Regenerating the forests of Uzbekistan without financial expenditure and by making use of the local population - one potential strategy

Раздел: News

Project Manager: Deusheva Gaukhar,
Candidate of biological sciences.

Although this article will deal with the regeneration of forested areas, before we discuss the regeneration strategy in question, we would like to spend some time exploring the importance not only of forests, but of woodlands in general.    

It is hard to overstate the significance of forests for countries and their populations. Forests:

– are a source of numerous products for human consumption that are used in various different ways. For example: commercial timber, firewood, mushrooms, nuts, medicinal plants, etc. All of this is an indispensable part of people's lives and provides them with income.

– are a habitat for plants and animals. If forests are lost, so is the entire biodiversity of the country, and this brings with it the threat of ecological catastrophe. Expert studies have shown that if the pollinators that live in wooded areas were to be lost, humans would starve to death in less than three years.

– have an amelioratory function: forests strengthen riverbanks and hillsides, guarding against erosion and disintegration; regulate springtime surface runoff by changing it into subsurface runoff; regulate the water cycle of soil and rivers; they also clean water, keeping our rivers, lakes and underground water clean.

– regulate the climate. Forests produce oxygen and absorb carbon dioxide, playing a significant role in the gaseous balance of the atmosphere and in regulating the earth's climate, humidify the air and weaken wind.

– contribute to the beauty of nature and recreation. The social role of forests - whether it be for holidays or health needs or the improvement of people's living environment - is ever more significant. The leisure attributes of forests are extremely varied. They produce phytoncides which kill pathogenic bacteria and also have a beneficial effect on the human nervous system.

– produce oxygen which is necessary for our respiration.

– forests (such as woods within cities) absorb noise: the crowns of leafy trees reflect and disperse up to 70% of sonic energy, thereby neutralizing the effect of harmful industrial sonic discharges.



Natural rehabilitation of forests in the Yangiabad
mountains, Tashkent province

Today's forests all over the world constitute one of the principal pillars of the emergence of a global "green" economy. For example, the use of pellets/briquettes made from vegetable byproducts could easily become an major component of renewable energy and satisfy people's needs in this regard. This constitutes a renewable energy with carbon-neutral effects on the global climate, and operates according to the principle: “it grew, it was used, it was renewed in the next cycle”. The creation of agroforestry clusters in agriculture helps to maintain fertile soil, but also guarantees stable harvests, which is important for food security. Forests are fundamentally important for many branches of agriculture. It is necessary quite simply to make sensible use of what we gain from nature and agricultural procedures in order to ensure that forests last forever as an inexhaustible source of wealth for a country.               

There is a bizarre stereotype according which Uzbekistan, as a country with extensive deserts, has no significant forests. It is true that Uzbekistan counts among the lightly-forested countries. But it possesses many mountainous, riparian (waterside) and, most importantly, desert forests, which make up the national forested areas. The regeneration, planting and sustainable use of wooded areas in arid regions could solve many of the energy-related problems faced by local populations.  The national forested areas include areas covered by forests, as well as areas not covered by forests but set aside for forestry use.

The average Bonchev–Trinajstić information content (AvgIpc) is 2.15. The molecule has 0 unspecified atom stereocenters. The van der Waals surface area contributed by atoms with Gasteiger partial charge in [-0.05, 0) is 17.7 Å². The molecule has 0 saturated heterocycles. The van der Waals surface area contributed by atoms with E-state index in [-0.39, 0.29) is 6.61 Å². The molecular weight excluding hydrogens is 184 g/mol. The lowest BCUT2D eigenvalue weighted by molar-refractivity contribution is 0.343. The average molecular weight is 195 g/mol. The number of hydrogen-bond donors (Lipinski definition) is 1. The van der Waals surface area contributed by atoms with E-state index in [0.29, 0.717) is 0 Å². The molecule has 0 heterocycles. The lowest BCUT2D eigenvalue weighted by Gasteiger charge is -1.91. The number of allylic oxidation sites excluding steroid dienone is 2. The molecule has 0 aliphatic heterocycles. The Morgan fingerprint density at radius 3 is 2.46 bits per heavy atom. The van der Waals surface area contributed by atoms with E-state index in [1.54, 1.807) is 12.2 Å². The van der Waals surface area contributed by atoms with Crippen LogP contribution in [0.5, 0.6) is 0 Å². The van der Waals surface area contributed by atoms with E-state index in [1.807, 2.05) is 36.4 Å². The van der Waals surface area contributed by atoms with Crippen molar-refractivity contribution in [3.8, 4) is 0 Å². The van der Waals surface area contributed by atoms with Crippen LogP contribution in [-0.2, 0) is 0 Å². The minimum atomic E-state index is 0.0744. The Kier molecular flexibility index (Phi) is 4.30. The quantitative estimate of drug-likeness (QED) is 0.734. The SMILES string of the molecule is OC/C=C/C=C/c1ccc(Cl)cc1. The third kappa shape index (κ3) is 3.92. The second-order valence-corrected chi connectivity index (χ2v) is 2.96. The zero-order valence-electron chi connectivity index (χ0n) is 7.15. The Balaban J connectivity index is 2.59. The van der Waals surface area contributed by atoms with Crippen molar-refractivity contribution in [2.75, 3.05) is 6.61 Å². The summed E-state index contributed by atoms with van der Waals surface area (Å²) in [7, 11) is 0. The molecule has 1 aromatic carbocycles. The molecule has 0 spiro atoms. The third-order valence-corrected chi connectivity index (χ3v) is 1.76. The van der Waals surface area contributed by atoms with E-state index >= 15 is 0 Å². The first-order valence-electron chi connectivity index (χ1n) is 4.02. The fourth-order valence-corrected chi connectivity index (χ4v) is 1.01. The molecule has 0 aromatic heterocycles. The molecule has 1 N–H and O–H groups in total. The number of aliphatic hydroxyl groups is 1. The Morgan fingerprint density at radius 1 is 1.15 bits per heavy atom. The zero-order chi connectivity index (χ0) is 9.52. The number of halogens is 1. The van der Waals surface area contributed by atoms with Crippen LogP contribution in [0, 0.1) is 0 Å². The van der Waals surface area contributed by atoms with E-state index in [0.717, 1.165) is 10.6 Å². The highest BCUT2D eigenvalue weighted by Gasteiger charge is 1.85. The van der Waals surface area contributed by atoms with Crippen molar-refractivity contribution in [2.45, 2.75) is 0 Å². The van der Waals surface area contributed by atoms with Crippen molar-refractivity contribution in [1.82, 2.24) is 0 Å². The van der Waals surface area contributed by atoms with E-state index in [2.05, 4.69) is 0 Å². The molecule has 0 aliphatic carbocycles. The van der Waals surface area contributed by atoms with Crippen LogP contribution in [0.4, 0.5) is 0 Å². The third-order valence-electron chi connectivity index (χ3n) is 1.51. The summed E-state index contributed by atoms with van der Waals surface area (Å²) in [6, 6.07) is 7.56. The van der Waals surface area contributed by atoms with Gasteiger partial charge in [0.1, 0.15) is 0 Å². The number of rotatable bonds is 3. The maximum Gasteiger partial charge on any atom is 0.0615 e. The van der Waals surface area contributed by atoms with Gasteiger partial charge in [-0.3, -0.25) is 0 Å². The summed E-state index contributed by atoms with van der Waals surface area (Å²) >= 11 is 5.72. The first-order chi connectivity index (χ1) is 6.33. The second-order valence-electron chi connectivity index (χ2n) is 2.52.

The entirety of the forested areas of the Republic of Uzbekistan as of 1 January 2009 was 8.7 million hectares, of which 3.2 million hectares was covered by forests. Forested areas made up 7.2% of the territory of Uzbekistan.

The government of Uzbekistan is investing large sums in the preservation and regeneration of the country’s forested areas. However, the success of such measures broadly depends on the local population, on awareness-raising work constantly being conducted among the local population by workers from environmental organizations, and on the motivation for individual participation felt by each villager. Currently, even as the state is spending money to regenerate forested areas, the deficit in energy resources is leading to large-scale destruction of forests for timber. During conversations in Surkhandarya Province, Aqsaqal people referred to the figure of 1km: the amount by which the forest climbs the hill each year, or in other words, the amount of forest that disappears. The area covered by riparian forest has shrunk threefold since 1980.

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Timber harvesting in riparian forests of
 Consequences of unsustainable use of natural capital  Irrational use of forest

The state is therefore expending financial resources on regeneration, but regeneration is not happening because the required amount of regeneration is higher than the actual amount of regeneration taking place. The private sector is a user of forests.

Every year, the forestry industry issues statistics on the amount of forest planted. However, there are unfortunately no accurate figures on forested areas, for the simple reason that there are no statistics on the areas used. The figures include increases, but no decreases. There is no budget for drawing up an inventory, monitoring or assessing forest resources. This is one reason why there is a lack of reliable information on over 5 million hectares of state forest areas. There are also no market mechanisms for organizing or planning a sensible use of forests on the basis of an economic assessment of forest resources.          

Interesting facts about forests

– In forests, and in city parks, the air is 15-30% more humid than in streets and areas without greenery.

– The air temperature in forests during hot weather is 4-8 degrees cooler than in open spaces. (How important these two points are given our arid climate! And why is it that we prune back trees so aggressively in the city?!)

– Every hectare of arable land that is not protected by forests or ringed by trees leaks 2.5-7 times more nitrogen, 2-6 times more phosphorus and 3-5 times more potassium than protected fields.